A bumbling radio amateur calls the kettle black

This week, I’m standing beside my greenhouse throwing stones. And it must be a very big greenhouse, because it houses an ice rink so large it allows me to skate on the very thin ice it plays host to. And that’s while I’m, in all my pot-like glory, busily calling the kettle black. So let’s just say that I know I’m standing on dangerous ground… and leave the aphorisms there.

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By  Tim Burrowes Published  May 21, 2006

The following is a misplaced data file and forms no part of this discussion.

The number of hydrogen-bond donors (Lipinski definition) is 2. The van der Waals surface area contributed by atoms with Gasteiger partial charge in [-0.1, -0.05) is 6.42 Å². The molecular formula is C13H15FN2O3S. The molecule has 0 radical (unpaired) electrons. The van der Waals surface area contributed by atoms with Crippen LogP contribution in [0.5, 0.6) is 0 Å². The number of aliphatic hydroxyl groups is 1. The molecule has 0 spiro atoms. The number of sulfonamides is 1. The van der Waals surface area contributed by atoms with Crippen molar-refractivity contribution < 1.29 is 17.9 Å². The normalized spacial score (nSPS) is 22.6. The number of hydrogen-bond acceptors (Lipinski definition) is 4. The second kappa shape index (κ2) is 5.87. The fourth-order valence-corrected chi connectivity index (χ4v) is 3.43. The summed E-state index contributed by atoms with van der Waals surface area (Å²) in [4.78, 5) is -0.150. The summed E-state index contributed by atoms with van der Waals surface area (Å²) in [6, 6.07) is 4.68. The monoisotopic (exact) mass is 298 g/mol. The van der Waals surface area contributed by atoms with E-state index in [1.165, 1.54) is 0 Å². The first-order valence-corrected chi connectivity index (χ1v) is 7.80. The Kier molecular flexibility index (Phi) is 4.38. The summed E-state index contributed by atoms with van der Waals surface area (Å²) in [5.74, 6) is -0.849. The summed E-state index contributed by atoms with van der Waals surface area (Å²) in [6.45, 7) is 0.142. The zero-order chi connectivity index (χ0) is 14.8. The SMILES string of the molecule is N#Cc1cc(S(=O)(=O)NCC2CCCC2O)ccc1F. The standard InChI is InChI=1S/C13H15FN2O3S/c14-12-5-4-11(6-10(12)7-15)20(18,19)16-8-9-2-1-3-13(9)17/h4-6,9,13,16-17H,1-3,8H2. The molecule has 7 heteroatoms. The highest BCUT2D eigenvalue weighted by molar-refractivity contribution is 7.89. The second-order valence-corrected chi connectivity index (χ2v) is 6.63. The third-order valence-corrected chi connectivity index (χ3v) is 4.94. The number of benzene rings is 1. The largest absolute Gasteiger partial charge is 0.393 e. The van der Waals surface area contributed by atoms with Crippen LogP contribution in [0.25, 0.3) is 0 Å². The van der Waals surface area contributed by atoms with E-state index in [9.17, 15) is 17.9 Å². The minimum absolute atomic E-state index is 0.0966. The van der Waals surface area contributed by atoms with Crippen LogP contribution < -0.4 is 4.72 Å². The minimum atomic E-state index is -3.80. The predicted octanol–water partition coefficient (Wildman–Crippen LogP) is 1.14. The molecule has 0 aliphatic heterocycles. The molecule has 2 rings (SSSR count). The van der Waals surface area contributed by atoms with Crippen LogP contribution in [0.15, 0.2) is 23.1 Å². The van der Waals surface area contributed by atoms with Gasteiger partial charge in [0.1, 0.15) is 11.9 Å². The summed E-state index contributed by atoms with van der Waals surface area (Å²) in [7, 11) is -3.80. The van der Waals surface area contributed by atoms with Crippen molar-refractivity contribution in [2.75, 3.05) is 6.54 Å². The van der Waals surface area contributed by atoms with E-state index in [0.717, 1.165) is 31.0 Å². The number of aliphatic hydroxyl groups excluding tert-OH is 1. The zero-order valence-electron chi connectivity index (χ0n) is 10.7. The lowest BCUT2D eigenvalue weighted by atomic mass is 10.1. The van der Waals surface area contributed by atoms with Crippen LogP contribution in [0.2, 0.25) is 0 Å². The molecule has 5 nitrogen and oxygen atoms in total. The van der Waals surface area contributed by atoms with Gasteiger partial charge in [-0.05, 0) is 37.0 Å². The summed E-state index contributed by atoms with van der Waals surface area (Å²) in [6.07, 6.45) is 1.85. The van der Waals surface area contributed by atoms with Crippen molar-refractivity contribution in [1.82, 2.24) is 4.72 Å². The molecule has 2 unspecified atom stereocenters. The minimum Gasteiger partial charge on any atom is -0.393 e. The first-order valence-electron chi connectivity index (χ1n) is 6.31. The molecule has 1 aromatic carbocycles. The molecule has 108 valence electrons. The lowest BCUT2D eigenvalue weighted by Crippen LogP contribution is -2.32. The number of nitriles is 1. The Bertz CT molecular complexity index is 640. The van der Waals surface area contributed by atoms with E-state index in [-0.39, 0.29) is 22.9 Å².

|~||~||~|This week, I’m standing beside my greenhouse throwing stones. And it must be a very big greenhouse, because it houses an ice rink so large it allows me to skate on the very thin ice it plays host to. And that’s while I’m, in all my pot-like glory, busily calling the kettle black. So let’s just say that I know I’m standing on dangerous ground… and leave the aphorisms there. You see, one of our big focuses in this edition is, once again, the woeful state of radio in the region. It comes just days ahead of the Middle East Radio Conference and awards bash. My problem is that I have, in recent weeks, dabbled in radio myself, and demonstrated that while in the Middle East it’s very hard to be good on the radio, it’s not that difficult to get it wrong. I’ve pretty much committed every sin. I’ve said “um” more times than I care to remember. I’ve called an interviewee by the wrong name for half an hour (my apologies to Keshav, not Keshan, of Team Y&R for that one). I’ve waffled for half an hour with no guest after the PR agency who organised it unapologetically cancelled at the last possible moment (thanks to Asda’a PR for that one). I’ve brought Dubai ten minutes of dead air after technical issues rendered the microphones entirely inaudible. I’ve also been caught out by microphones left switched on during the commercial break. I’ve consistently crossed over to the news late. I’ve even watched in open mouthed horror as the computer system crashed, leaving no music, no adverts and no news bulletin to go to, moments after I’ve just said to the live telephone interviewee: “Finally, and briefly…” And I’ve failed to break the will of a robotic apologist for a bank who kept repeating the phrase: “We’re number one; we’re the best; we’re on roller skates,” despite the abusive SMS messages flooding in for her from listeners. Honestly — it was like talking to your bank on the phone. Yes, those Thursday mornings just fly by — for me, if not the listeners. So let’s just say that while we’re able to point to some of the problems of radio, as we do on page 11 today, I’m certainly not overqualified to offer much in the way of solutions. And the biggest problem for radio is the economic model. Low investment in the medium means limited resources for radio stations. Low production values offer the listeners a thin gruel, and potential advertisers little imperative to invest. Those that do, don’t put much budget behind the making of the ads, which then hit the airwaves as laughable, low budget clichés. So their effectiveness is dramatically limited, and listeners tune away. Hopefully some of the international experts at this week’s conference will be able to offer solutions, not only on how to improve the quality of the output, but how to get advertisers to spend more. Even to a self-confessed amateur like me, an obvious place to start is with ratings. Radio so far lacks the ability in the region to have even the most basic of ideas about who is listening to what. No matter how rudimentary, some kind of indication for advertisers of which stations are being tuned to appears to be a vital first step. Advertisers will naturally gravitate to those stations with a loyal audience, rewarding those who have invested in the quality of their output. It will encourage stations to invest further, in turn building up overall audience size, which is after all the very reach that every advertiser craves. And there could even be one more beneficial side effect – it may just force buffoons like me off the air. By the way, this edition marks Campaign Middle East’s first anniversary. My sincere thanks to all of our readers and advertisers for all of the generous support you’ve shown us thus far. ||**||

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